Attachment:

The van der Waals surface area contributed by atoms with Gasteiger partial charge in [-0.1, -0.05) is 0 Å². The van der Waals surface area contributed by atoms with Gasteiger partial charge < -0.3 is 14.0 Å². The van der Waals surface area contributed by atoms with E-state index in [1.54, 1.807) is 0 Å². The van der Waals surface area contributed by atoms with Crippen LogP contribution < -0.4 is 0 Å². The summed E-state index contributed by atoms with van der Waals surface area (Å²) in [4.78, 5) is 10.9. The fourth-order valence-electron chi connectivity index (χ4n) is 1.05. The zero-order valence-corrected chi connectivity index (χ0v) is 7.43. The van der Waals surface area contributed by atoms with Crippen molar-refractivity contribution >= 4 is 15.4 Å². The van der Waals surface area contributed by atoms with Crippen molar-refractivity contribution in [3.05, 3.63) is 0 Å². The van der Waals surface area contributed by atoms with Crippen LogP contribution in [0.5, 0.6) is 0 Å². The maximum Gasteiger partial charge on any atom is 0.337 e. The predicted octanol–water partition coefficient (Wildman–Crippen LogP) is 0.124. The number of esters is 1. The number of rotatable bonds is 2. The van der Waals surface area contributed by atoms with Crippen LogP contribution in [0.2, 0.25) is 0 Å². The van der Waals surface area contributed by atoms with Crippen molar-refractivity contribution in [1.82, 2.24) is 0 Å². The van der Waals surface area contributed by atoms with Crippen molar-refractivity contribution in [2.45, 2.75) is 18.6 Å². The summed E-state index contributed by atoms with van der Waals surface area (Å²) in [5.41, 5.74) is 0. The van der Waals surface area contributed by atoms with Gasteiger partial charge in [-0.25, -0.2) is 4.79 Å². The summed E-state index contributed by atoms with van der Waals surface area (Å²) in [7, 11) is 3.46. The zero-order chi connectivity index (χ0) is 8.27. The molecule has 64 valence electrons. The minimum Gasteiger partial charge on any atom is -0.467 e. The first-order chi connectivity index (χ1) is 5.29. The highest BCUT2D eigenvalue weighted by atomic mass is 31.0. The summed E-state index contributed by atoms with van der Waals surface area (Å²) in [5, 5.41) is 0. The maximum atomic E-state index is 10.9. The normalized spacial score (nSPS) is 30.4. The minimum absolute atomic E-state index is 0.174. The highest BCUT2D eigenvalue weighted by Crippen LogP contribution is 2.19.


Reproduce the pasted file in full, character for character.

The van der Waals surface area contributed by atoms with Gasteiger partial charge in [-0.1, -0.05) is 0 Å². The van der Waals surface area contributed by atoms with Gasteiger partial charge < -0.3 is 14.0 Å². The van der Waals surface area contributed by atoms with E-state index in [1.54, 1.807) is 0 Å². The van der Waals surface area contributed by atoms with Crippen LogP contribution < -0.4 is 0 Å². The summed E-state index contributed by atoms with van der Waals surface area (Å²) in [4.78, 5) is 10.9. The fourth-order valence-electron chi connectivity index (χ4n) is 1.05. The zero-order valence-corrected chi connectivity index (χ0v) is 7.43. The van der Waals surface area contributed by atoms with Crippen molar-refractivity contribution >= 4 is 15.4 Å². The van der Waals surface area contributed by atoms with Crippen molar-refractivity contribution in [3.05, 3.63) is 0 Å². The van der Waals surface area contributed by atoms with Crippen LogP contribution in [0.5, 0.6) is 0 Å². The maximum Gasteiger partial charge on any atom is 0.337 e. The predicted octanol–water partition coefficient (Wildman–Crippen LogP) is 0.124. The number of esters is 1. The number of rotatable bonds is 2. The van der Waals surface area contributed by atoms with Crippen LogP contribution in [0.2, 0.25) is 0 Å². The van der Waals surface area contributed by atoms with Crippen molar-refractivity contribution in [1.82, 2.24) is 0 Å². The van der Waals surface area contributed by atoms with Crippen molar-refractivity contribution in [2.45, 2.75) is 18.6 Å². The summed E-state index contributed by atoms with van der Waals surface area (Å²) in [5.41, 5.74) is 0. The van der Waals surface area contributed by atoms with Gasteiger partial charge in [-0.25, -0.2) is 4.79 Å². The summed E-state index contributed by atoms with van der Waals surface area (Å²) in [7, 11) is 3.46. The zero-order chi connectivity index (χ0) is 8.27. The molecule has 64 valence electrons. The minimum Gasteiger partial charge on any atom is -0.467 e. The first-order chi connectivity index (χ1) is 5.29. The highest BCUT2D eigenvalue weighted by atomic mass is 31.0. The summed E-state index contributed by atoms with van der Waals surface area (Å²) in [5, 5.41) is 0. The maximum atomic E-state index is 10.9. The normalized spacial score (nSPS) is 30.4. The minimum absolute atomic E-state index is 0.174. The highest BCUT2D eigenvalue weighted by Crippen LogP contribution is 2.19.